• Trademarks are words, names, symbols, devices and images used on products or used in conjunction with goods or services to identify their source.
  • Copyrights are used when protecting the expression of ideas in literary, artistic and musical works.

With your invention conceived, protected by the law from being poached and perhaps already built, how do you go about getting it out to the public? And getting a nice payday?

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Inventor James Dyson demonstrates his latest hoovering invention on March 14, 2005 in London. The vacuum cleaner replaces the traditional four wheels with one ball to guide it across the floor giving it increased maneuverability.
Inventor James Dyson demonstrates his latest hoovering invention on March 14, 2005 in London. The vacuum cleaner replaces the traditional four wheels with one ball to guide it across the floor giving it increased maneuverability.
Bruno Vincent/Getty Images

So there it is: Your invention, your baby, which has gone from idea to sketch to fully functioning prototype. All you need now is someone to manufacture it on a large scale and to sell it -- so that you can be rewarded for your genius.

OK, here's where the real work begins.

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At this point, you'll have to convince someone to invest in your invention further, in order to pay for manufacturing costs, marketing and distribution before it starts making a profit in the marketplace.

Alternatively, you can sell your idea outright and let the new owner worry about the above-mentioned heavy lifting. You can sell directly to a company in the industry that your product serves, or you can even sell to an independent firm that specifically buys inventions.

Also, don't forget that you can license your invention. In other words, you can give a company the right to use your invention's technology for a limited time. Licensing allows you to make money from your invention not just from one sale, but over and over from as many licensing deals as you can strike.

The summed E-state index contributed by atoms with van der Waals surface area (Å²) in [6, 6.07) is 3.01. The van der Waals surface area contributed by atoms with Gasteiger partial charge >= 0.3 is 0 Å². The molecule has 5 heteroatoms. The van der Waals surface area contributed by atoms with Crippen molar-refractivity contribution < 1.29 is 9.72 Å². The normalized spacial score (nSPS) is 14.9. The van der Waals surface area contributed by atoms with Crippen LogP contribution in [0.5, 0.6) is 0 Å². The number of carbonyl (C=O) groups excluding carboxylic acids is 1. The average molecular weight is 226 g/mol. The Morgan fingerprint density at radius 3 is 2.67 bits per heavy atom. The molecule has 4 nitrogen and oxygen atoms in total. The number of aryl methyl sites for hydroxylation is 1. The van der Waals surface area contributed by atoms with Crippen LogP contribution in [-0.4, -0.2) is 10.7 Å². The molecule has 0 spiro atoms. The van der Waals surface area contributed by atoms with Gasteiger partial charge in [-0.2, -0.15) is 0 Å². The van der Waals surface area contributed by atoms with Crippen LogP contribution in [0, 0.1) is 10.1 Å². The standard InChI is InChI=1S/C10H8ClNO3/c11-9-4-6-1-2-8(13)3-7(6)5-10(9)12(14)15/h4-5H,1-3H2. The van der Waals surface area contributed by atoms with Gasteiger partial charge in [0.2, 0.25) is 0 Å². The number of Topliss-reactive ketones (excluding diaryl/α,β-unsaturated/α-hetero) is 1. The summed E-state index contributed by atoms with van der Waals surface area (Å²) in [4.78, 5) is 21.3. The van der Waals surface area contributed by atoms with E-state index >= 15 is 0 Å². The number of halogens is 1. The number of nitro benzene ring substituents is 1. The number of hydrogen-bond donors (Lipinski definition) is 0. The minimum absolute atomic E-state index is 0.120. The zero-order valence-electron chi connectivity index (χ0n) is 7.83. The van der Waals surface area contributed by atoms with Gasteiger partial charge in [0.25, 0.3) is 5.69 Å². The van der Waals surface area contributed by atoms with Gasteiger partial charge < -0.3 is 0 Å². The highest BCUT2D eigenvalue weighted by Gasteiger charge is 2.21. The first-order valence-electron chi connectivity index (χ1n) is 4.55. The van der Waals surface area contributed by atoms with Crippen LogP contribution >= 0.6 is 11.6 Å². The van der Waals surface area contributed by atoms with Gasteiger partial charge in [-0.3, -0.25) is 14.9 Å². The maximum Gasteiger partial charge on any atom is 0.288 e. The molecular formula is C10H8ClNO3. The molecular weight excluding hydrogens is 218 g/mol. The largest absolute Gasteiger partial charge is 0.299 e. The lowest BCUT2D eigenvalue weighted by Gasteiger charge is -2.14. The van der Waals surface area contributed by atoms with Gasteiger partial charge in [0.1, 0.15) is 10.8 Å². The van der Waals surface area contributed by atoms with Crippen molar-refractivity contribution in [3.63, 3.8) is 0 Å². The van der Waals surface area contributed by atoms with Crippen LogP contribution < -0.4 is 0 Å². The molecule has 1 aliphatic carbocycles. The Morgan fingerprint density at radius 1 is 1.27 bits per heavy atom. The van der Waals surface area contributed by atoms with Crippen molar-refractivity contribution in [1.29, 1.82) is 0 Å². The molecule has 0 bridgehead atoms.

Just realize that if you manage to sell your invention that alone doesn't guarantee its success. But to increase its odds, make sure that whatever it is you invent fills an unmet need by a specific customer group. Successful inventions solve real-life problems that people have.

To get your invention to market, you'll definitely need lots of help -- from intellectual property attorneys to experts on marketing, perhaps even from technology experts to make your product better. A note of caution: Beware of scammers, who seem to be drawn to preying on idealistic inventors while claiming to help. Fortunately, there's no shortage of resources on navigating the twisty road to bringing an invention to market. In fact, here are a few you might find helpful to investigate:

For more information about inventions and other related topics, follow the links on the next page.

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Sources

  • Collins, Michael. "The Million-Dollar Idea in Everyone - Easy New Ways to Make Money from Your Interests, Insights, and Inventions." Hoboken, NJ. Jon Wiley and Sons. March 2008.
  • Dobkin, Jeffrey. "Uncommon Marketing Techniques." Merion Station, Pa. Danielle Adams Publishing.1998.
  • Massachusetts Institute of Technology. "Inventor's Handbook." Lemilson-MIT Program. (Jan. 3, 2011) http://web.mit.edu/invent/h-main.html
  • New Voyage Communications/PBS. "Tesla." 2000. (Jan. 4, 2011) http://www.pbs.org/te sla/ll/index.html
  • Tobin, James. "Great Projects - The Epic Story of the Building of America, from the Taming of the Mississippi to the Invention of the Internet." New York. The Free Press. 2001.